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Unfairly dismissed after vision problems led to admin errors
An NHS administrator has been awarded £15,039 after her employer unfairly dismissed her for repeated administrative errors she made when she rapidly developed cataracts.
The Claimant worked at the trust from October 2012 until her employment ended in August 2016. For the majority of her employment, she worked in the paediatric audiology service, where she provided administrative support. Her role involved entering and extracting information, producing reports and providing service to parents and colleagues.
In November 2015, the business support manager at Kent Community Health, was informed of a number of errors made by the Claimant, including sending a confidential report to the wrong patient, which represented an information governance breach.
Advice from HR that information governance breaches should normally be dealt with as misconduct through the disciplinary process, however the support manager wanted to manage the Claimant “supportively through the capability process”. she was invited to a formal capability meeting and a subsequent letter recorded areas of concern as “attention to detail and inaccuracy of information”.
In January 2016, the Claimant was informed she might have cataracts and told her employer about this.
A formal capability meeting took place on 27 January 2016, and a performance improvement plan (PIP) was agreed with weekly monitoring and a final review set for 4 April. The Claimant was warned that if she did not improve sufficiently, formal action could be taken, potentially including dismissal.
A number of supportive measures were put in place for her, and her diagnosis of cataracts was confirmed on 23 February. She informed her support manager the next day, saying she believed this was why she had been making errors.
The support manager had a phone consultation with occupational health (OH) on 22 March. She said she was diagnosed with bilateral cataracts, where one eye was worse than the other, and was awaiting an ophthalmology appointment. OH confirmed the Claimant was temporarily visually impaired and needed “management’s discretion and support with adjustments as operationally feasible”. OH added that once treated with surgery, the Claimants recovery was expected to be quick.
The trust held a capability review meeting on 4 April, where she achieved the accuracy of work required. However, her output on a day-to-day basis was significantly lower than her colleagues. The claimant advised that she did not yet have a date for surgery, and a further PIP was set to include accuracy and level of output.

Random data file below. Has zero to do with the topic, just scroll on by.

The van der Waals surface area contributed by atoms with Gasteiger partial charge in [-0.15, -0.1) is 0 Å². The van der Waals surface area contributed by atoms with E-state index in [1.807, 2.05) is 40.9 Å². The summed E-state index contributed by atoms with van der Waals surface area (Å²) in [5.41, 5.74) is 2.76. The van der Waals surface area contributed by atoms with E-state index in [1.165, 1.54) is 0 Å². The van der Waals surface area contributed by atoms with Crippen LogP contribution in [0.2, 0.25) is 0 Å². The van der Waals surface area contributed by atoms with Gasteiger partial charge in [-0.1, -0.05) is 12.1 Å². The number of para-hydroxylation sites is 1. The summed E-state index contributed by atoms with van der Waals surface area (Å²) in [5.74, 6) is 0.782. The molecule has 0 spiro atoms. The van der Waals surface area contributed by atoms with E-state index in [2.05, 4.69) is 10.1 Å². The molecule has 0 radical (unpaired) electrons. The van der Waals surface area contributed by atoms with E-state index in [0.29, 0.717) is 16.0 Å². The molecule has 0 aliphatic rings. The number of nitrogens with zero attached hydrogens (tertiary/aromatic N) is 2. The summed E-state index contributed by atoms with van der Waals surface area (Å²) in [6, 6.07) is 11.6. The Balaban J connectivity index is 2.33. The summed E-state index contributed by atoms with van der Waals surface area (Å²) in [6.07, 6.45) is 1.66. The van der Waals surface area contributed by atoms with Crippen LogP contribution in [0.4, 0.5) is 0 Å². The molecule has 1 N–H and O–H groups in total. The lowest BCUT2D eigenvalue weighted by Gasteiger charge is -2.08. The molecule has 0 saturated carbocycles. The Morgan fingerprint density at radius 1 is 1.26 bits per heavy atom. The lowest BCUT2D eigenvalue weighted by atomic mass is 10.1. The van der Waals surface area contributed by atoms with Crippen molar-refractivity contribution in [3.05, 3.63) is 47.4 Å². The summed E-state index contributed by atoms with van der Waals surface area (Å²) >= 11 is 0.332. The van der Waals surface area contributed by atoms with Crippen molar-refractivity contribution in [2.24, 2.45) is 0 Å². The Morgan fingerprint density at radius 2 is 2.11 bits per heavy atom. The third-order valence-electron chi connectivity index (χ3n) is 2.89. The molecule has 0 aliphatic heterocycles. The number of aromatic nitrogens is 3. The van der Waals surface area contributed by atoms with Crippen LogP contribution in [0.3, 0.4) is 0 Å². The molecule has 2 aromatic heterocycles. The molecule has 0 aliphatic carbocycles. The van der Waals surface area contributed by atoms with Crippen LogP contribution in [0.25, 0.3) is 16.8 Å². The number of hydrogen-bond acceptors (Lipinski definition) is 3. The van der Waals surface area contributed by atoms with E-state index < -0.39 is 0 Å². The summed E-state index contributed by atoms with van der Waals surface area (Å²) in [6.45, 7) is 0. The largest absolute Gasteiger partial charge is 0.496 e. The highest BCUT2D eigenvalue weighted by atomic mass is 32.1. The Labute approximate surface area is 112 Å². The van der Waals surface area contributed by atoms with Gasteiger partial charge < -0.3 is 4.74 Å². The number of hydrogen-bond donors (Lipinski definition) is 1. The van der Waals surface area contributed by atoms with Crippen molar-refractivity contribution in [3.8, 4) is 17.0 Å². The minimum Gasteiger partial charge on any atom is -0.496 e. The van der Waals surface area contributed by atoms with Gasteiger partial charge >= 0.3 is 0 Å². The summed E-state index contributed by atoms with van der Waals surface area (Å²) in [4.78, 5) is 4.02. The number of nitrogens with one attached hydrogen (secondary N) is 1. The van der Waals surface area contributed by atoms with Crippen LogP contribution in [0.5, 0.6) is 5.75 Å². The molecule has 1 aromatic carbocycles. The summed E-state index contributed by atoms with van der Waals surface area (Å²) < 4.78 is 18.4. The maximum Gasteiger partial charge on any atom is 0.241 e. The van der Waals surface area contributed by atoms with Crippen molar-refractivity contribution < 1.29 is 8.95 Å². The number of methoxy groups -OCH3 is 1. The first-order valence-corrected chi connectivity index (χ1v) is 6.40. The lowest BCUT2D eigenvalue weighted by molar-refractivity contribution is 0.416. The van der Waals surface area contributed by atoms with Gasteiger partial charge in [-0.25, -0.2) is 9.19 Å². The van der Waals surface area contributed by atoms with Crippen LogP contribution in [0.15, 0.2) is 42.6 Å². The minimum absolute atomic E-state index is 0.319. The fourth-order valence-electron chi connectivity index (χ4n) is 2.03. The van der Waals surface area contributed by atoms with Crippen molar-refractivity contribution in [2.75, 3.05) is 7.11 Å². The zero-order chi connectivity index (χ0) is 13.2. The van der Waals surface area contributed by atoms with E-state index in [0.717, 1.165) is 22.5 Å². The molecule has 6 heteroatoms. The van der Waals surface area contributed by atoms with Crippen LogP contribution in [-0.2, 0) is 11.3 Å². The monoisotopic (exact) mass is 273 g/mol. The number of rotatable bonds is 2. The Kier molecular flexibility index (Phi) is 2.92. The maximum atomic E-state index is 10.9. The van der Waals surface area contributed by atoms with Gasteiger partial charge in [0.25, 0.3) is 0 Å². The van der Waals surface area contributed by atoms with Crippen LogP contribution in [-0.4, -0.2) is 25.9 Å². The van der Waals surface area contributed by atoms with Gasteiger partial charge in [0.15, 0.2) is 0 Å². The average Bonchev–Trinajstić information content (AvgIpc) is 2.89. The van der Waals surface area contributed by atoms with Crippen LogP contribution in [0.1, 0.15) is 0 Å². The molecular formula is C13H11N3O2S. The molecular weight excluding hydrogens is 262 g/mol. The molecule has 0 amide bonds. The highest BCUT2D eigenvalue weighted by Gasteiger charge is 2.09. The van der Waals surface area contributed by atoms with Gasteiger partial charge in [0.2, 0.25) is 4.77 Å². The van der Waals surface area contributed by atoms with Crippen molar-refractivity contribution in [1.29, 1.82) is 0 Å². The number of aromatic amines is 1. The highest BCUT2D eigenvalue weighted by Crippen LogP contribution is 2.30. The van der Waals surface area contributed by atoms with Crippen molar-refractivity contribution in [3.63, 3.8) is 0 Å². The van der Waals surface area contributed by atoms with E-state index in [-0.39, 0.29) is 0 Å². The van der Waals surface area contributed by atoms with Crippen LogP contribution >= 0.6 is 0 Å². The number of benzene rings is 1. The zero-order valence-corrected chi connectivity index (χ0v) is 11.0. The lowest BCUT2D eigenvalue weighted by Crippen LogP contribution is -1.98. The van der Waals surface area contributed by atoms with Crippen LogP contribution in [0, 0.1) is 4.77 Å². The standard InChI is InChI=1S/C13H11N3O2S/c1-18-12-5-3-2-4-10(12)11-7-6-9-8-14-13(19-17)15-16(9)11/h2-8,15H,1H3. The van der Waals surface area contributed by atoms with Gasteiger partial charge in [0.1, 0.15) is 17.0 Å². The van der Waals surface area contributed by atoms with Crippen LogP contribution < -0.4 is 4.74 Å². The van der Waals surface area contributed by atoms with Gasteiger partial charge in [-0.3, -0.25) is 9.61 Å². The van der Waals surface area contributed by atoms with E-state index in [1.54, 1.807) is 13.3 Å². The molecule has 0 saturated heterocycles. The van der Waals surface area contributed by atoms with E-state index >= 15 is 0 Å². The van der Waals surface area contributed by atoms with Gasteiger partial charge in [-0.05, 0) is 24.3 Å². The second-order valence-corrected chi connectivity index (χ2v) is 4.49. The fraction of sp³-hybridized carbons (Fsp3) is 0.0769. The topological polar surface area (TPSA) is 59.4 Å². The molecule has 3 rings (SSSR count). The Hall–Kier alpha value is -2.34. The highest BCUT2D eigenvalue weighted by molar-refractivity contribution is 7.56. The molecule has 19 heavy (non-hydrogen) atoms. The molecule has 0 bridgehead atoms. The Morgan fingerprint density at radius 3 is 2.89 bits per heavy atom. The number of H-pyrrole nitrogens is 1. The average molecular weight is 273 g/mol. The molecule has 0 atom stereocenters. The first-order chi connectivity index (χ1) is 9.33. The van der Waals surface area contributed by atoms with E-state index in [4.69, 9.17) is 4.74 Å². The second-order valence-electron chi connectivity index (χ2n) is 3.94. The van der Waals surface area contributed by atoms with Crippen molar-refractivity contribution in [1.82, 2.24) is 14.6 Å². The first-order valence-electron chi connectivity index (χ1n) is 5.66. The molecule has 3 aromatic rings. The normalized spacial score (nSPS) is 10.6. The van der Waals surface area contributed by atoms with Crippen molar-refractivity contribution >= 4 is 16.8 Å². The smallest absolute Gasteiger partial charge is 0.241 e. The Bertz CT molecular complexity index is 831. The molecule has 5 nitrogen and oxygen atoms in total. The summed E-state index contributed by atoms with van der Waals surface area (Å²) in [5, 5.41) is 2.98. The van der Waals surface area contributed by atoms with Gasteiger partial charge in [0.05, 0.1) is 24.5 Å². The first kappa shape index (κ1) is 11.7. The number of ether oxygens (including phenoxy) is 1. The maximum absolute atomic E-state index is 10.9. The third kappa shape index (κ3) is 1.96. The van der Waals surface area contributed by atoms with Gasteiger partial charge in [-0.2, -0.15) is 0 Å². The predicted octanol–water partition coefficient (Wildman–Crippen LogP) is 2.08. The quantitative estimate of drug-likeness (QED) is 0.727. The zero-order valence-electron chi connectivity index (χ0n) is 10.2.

The PIP record for 20 and 26 April noted a number of errors including booking a child into the wrong clinic and sending patients’ letters with the wrong venue for their appointments. The records showed she believed her eyesight had “deteriorated further due to the number of recent delays” and was chasing her surgery referral.
The final review meeting was on 3 May, resulting in a decision to move past the informal PIP to a formal meeting. In the meeting, the Claimant said “she was doing the best with her limited vision”.
The next day, a further error came to light when a parent phoned the trust to say they had received another child’s letter in with their own.
The Claimant signed off sick from 5 May and said this was because she “could no longer cope with the pressure at work”. She was invited to a formal capability review, which was held on 19 May. In the meeting, she said OH advice was “inadequate”. She also raised the fact that her stress levels were increasing, and suggested the capability process “could have been put on hold due to her cataracts”.
The Claimant had an appointment with an ophthalmologist on 13 June, who said he would not have expected her to be able to do computer work. He also confirmed her poor vision had “almost certainly” contributed to her difficulties at work and implored the trust to take this into account.
She had cataract surgery on her right eye on 21 June. The formal capability meeting resumed on 28 June, but the tribunal found that the panel was not aware of the ophthalmologist’s report or her surgery.
The panel informed the Claimant by letter the next day it had decided some errors could be attributed to her cataracts, but concluded there was evidence of a prolonged period of management support, adjustments and OH guidance that did not address the errors and their negative impact on patients and the service.
The decision was made to redeploy her to another role, but her new manager found her challenging and felt she was “full of animosity”. On 13 July, she raised a grievance that she was bullied and harassed by her line manager, and there were issues in relation to the management of the capability procedure.
Her employment ended on 1 August, and she was informed on 30 November that her grievance was not upheld.
The Tribunal accepted the principal reason for the Claimants dismissal was capability, due to the errors she made, but said the trust should have adjusted its focus to how the Claimants inability to perform fully while she was visually impaired could be accommodated, rather than to continue to insist upon what was, on the balance of probability, unrealistic improvement.”
The tribunal ruled the Claimant was unfairly dismissed and ordered the trust to pay her £15,039 as a basic and compensatory award.